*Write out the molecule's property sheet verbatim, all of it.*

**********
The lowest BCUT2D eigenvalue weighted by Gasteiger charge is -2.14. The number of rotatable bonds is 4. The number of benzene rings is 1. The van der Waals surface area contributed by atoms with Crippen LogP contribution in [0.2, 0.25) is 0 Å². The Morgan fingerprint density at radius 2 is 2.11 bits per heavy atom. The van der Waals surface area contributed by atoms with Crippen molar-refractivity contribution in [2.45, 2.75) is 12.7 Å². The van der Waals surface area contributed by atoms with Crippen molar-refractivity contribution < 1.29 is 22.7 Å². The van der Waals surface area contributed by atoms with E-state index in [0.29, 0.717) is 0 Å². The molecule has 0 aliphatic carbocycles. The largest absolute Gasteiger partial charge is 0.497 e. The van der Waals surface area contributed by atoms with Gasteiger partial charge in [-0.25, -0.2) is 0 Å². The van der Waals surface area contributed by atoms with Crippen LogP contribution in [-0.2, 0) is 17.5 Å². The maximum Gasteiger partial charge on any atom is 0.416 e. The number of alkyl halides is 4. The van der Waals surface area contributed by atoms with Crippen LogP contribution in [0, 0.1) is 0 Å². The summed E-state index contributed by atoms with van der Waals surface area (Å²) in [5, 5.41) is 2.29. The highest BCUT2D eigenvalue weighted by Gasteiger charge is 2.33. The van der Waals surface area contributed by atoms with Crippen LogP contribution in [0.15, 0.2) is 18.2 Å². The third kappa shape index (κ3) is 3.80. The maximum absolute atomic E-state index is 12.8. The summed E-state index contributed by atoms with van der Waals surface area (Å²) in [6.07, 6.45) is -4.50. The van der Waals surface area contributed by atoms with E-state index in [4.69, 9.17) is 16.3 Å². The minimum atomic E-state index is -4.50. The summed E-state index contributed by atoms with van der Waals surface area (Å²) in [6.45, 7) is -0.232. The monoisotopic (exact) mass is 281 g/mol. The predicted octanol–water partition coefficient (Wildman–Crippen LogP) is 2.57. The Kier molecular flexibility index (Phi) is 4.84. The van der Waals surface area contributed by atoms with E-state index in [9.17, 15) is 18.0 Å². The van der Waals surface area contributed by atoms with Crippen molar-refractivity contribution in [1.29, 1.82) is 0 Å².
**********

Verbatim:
The lowest BCUT2D eigenvalue weighted by Gasteiger charge is -2.14. The number of rotatable bonds is 4. The number of benzene rings is 1. The van der Waals surface area contributed by atoms with Crippen LogP contribution in [0.2, 0.25) is 0 Å². The Morgan fingerprint density at radius 2 is 2.11 bits per heavy atom. The van der Waals surface area contributed by atoms with Crippen molar-refractivity contribution in [2.45, 2.75) is 12.7 Å². The van der Waals surface area contributed by atoms with Crippen molar-refractivity contribution < 1.29 is 22.7 Å². The van der Waals surface area contributed by atoms with E-state index in [0.29, 0.717) is 0 Å². The molecule has 0 aliphatic carbocycles. The largest absolute Gasteiger partial charge is 0.497 e. The van der Waals surface area contributed by atoms with Gasteiger partial charge in [-0.25, -0.2) is 0 Å². The van der Waals surface area contributed by atoms with Crippen LogP contribution in [-0.2, 0) is 17.5 Å². The maximum Gasteiger partial charge on any atom is 0.416 e. The number of alkyl halides is 4. The van der Waals surface area contributed by atoms with Crippen LogP contribution in [0, 0.1) is 0 Å². The summed E-state index contributed by atoms with van der Waals surface area (Å²) in [5, 5.41) is 2.29. The highest BCUT2D eigenvalue weighted by Gasteiger charge is 2.33. The van der Waals surface area contributed by atoms with Crippen LogP contribution in [0.15, 0.2) is 18.2 Å². The third kappa shape index (κ3) is 3.80. The maximum absolute atomic E-state index is 12.8. The summed E-state index contributed by atoms with van der Waals surface area (Å²) in [6.07, 6.45) is -4.50. The van der Waals surface area contributed by atoms with E-state index in [4.69, 9.17) is 16.3 Å². The minimum atomic E-state index is -4.50. The summed E-state index contributed by atoms with van der Waals surface area (Å²) in [6.45, 7) is -0.232. The monoisotopic (exact) mass is 281 g/mol. The predicted octanol–water partition coefficient (Wildman–Crippen LogP) is 2.57. The Kier molecular flexibility index (Phi) is 4.84. The van der Waals surface area contributed by atoms with E-state index in [9.17, 15) is 18.0 Å². The van der Waals surface area contributed by atoms with Crippen molar-refractivity contribution in [1.29, 1.82) is 0 Å².